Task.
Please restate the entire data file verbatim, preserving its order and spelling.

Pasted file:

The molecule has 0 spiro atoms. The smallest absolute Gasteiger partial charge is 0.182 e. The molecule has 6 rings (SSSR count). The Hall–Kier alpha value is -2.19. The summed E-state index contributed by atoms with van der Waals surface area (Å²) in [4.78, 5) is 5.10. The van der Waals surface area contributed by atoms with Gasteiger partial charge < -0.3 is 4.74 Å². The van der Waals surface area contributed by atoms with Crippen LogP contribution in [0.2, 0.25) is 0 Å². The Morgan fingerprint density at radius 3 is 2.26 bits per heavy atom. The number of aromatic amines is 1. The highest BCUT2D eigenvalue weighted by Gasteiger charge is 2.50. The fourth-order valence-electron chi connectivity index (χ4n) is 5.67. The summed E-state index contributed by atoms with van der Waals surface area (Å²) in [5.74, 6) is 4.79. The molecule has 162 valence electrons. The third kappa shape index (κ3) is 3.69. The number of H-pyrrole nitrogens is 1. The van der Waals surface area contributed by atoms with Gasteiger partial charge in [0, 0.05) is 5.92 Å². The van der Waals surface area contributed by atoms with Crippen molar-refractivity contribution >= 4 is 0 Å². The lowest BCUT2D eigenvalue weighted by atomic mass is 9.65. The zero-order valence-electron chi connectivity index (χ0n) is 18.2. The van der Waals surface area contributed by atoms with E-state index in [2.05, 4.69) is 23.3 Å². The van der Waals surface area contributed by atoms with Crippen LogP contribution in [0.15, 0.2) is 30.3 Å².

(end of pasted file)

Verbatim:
The molecule has 0 spiro atoms. The smallest absolute Gasteiger partial charge is 0.182 e. The molecule has 6 rings (SSSR count). The Hall–Kier alpha value is -2.19. The summed E-state index contributed by atoms with van der Waals surface area (Å²) in [4.78, 5) is 5.10. The van der Waals surface area contributed by atoms with Gasteiger partial charge < -0.3 is 4.74 Å². The van der Waals surface area contributed by atoms with Crippen LogP contribution in [0.2, 0.25) is 0 Å². The Morgan fingerprint density at radius 3 is 2.26 bits per heavy atom. The number of aromatic amines is 1. The highest BCUT2D eigenvalue weighted by Gasteiger charge is 2.50. The fourth-order valence-electron chi connectivity index (χ4n) is 5.67. The summed E-state index contributed by atoms with van der Waals surface area (Å²) in [5.74, 6) is 4.79. The molecule has 162 valence electrons. The third kappa shape index (κ3) is 3.69. The number of H-pyrrole nitrogens is 1. The van der Waals surface area contributed by atoms with Gasteiger partial charge in [0, 0.05) is 5.92 Å². The van der Waals surface area contributed by atoms with Crippen molar-refractivity contribution >= 4 is 0 Å². The lowest BCUT2D eigenvalue weighted by atomic mass is 9.65. The zero-order valence-electron chi connectivity index (χ0n) is 18.2. The van der Waals surface area contributed by atoms with E-state index in [2.05, 4.69) is 23.3 Å². The van der Waals surface area contributed by atoms with Crippen LogP contribution in [0.15, 0.2) is 30.3 Å².